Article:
It was so rewarding yesterday, and again this morning, to use the 40 pound weights. I have never performed a bicep curl with one and to do so now is an indication of how much my body has grown since I was a pale skeleton back in high school. What can I say? Ding!

Also, found a nice compilation of music for body building.

Alright, so onto the thought of the day: Escape from New York meets Fallout. Hilarity and a great game ensue. Yeah, some say it was kind of done with The Pitt expansion. But that’s not enough for me, and I’ll explain some of my different ideas in a moment.

Defining 'bad ass' in the 80s.

Defining 'bad ass' since the 80s.

If you’ve never seen Kurt Russell as Snake Plissken, then I just don’t have anything to say. But the fact is that Snake Plissken not only defined what was awesome in the 80s, he became an inspiration for another character who goes by the name of Snake.

What kind of story would it have? Let’s say that the countries of Europe have managed to contact the Enclave or N.C.R. and are trying to set up a meeting. But the current president has been kidnapped and has access to technology that they were expecting to help them rebuild. Taking a line from Van Buren, they turn to the Prisoner to assist them. They throw in the bomb collar, but the prisoner can find a way to get rid of it on island to prolong his stay. And life.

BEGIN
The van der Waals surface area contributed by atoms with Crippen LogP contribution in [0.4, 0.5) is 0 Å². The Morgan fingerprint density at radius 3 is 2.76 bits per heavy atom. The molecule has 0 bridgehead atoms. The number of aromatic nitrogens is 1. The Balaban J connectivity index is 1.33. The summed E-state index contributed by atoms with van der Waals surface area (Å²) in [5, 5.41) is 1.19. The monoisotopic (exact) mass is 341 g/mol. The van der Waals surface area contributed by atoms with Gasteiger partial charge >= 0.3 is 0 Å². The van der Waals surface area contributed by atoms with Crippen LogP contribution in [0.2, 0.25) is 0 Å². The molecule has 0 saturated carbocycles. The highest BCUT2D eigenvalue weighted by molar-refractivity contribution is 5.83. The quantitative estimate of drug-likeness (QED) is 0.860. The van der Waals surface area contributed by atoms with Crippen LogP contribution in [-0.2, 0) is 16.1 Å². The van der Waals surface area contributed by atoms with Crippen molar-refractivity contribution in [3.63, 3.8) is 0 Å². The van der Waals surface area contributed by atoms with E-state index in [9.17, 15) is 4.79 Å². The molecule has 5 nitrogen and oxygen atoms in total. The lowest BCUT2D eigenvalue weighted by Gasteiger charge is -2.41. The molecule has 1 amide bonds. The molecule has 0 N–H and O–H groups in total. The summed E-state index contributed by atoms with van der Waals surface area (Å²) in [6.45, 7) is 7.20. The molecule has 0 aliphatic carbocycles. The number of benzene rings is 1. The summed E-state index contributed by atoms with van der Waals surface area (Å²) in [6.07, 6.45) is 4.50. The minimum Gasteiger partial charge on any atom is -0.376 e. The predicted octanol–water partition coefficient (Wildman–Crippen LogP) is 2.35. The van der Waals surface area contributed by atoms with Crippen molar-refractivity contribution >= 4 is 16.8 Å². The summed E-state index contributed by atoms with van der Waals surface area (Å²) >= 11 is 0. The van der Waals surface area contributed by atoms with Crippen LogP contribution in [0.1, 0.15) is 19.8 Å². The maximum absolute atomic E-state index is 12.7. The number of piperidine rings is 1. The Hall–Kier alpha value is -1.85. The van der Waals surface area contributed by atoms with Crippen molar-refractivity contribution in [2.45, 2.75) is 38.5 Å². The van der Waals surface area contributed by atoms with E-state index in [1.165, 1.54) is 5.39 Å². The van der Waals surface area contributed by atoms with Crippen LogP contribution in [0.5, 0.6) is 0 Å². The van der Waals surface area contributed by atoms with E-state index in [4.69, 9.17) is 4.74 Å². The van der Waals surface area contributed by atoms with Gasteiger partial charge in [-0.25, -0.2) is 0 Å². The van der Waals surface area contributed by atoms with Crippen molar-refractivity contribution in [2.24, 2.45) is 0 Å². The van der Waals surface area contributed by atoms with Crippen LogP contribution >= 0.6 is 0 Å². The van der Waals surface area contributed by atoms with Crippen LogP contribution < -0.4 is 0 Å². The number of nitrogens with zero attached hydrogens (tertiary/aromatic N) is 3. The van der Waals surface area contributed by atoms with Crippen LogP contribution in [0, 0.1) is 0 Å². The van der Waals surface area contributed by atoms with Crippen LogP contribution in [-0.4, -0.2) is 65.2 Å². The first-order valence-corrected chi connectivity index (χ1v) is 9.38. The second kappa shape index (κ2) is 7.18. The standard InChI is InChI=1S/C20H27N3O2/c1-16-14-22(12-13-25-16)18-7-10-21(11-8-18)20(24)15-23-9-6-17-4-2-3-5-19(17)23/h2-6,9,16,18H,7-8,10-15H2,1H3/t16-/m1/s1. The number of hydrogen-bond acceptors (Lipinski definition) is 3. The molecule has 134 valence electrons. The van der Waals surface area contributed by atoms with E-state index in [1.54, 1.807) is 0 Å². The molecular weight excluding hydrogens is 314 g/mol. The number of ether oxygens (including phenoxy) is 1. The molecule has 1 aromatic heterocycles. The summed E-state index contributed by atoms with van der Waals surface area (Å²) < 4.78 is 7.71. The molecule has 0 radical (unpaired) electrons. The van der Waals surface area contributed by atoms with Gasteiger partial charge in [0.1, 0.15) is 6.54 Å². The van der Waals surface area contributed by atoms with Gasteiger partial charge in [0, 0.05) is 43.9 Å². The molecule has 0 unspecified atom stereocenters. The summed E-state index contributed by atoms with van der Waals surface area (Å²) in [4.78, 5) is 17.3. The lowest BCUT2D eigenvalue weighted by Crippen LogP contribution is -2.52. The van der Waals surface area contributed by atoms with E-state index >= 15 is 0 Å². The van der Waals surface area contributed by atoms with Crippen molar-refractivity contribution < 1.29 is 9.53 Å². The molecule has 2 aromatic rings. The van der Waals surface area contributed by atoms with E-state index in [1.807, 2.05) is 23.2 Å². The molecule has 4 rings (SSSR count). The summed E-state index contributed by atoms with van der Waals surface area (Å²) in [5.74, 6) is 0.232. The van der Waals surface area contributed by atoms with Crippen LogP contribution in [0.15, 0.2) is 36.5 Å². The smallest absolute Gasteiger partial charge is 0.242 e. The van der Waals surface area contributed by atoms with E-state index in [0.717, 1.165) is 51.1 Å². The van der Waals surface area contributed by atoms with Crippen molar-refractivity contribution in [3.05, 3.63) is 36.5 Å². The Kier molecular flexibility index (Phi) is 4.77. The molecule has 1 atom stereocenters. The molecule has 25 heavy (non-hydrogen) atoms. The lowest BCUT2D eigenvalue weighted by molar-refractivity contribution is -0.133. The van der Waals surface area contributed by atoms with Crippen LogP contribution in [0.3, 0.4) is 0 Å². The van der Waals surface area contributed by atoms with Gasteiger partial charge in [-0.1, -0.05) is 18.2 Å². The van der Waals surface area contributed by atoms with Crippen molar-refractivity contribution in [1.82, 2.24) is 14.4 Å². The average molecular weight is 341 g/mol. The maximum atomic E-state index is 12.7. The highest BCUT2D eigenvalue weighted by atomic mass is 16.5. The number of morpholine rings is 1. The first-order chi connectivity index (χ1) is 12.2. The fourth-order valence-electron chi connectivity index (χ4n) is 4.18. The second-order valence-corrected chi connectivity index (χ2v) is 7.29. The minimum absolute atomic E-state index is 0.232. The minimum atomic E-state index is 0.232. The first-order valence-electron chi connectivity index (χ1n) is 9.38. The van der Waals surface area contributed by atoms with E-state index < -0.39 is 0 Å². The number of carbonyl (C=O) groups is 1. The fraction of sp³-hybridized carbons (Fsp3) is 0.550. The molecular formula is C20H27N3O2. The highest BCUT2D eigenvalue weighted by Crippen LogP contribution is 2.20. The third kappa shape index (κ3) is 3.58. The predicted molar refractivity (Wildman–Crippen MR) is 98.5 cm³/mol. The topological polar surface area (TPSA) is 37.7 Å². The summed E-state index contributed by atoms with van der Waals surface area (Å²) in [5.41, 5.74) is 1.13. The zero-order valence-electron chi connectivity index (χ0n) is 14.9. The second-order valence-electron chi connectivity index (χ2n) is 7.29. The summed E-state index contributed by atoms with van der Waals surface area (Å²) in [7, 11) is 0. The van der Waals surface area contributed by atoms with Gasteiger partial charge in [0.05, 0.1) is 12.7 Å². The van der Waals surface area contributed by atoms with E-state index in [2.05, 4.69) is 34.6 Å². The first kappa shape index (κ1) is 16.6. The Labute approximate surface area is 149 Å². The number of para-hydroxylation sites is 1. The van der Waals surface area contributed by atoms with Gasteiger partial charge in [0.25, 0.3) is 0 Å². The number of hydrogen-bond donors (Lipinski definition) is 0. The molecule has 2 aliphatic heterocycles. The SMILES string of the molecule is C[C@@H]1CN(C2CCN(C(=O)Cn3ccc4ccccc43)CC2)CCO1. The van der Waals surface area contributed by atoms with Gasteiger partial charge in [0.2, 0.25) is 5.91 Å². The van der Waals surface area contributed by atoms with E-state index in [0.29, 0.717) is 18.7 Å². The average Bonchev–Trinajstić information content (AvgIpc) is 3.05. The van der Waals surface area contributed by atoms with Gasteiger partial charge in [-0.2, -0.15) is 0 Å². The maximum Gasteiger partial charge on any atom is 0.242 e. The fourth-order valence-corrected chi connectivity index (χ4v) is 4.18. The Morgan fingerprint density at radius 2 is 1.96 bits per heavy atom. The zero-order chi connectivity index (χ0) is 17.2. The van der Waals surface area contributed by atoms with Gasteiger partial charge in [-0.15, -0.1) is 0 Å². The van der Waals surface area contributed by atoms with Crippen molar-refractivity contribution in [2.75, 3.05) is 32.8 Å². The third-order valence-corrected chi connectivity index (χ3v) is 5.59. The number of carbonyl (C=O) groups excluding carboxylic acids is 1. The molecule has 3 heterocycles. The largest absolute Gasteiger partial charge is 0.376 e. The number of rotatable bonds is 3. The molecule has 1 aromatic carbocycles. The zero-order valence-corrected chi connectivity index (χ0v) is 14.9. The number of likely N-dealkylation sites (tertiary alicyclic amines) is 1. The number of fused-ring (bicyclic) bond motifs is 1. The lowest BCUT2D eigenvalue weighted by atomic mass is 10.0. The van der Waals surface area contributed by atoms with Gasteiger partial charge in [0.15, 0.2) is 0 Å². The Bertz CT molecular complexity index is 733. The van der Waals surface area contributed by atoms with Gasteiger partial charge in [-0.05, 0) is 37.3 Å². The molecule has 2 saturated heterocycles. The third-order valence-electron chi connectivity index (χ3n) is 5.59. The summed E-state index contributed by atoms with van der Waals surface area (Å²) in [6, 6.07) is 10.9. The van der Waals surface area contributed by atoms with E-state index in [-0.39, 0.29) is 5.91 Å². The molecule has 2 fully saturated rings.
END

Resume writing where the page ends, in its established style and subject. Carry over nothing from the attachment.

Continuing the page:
So what exactly would I do to set it apart? Well, aside from the amazing hardcore mode in Fallout: New Vegas, I would add:

  1. You can be attacked while sleeping.
    Surprise! You find a sleeping bag or a spot for sleeping and crash for a few hours only to wake up attacked by a cannibal raiding party. These attacks can also be deterred with explosive mines and traps (which wake you up) or the ‘Light Sleeper’ perk which gets you up and in the action.
  2. Fast travel requires a vehicle.
    You can get a cabby or the ‘Driver’ perk if the cabby has had an unfortunate accident of which you had nothing to do with. You murderer.
  3. Escape from New York style weapons, perks and armor.
    Silenced uzi with a scope. Stylish shin guards. Molotov cocktails and crossbows. ‘Bad Ass Rep’ perk, which automatically gets you ‘in’ with a lot of people, instead of  ‘Lady Killer.’ I could day dream about this all day, but no one is paying me to do it. Yet.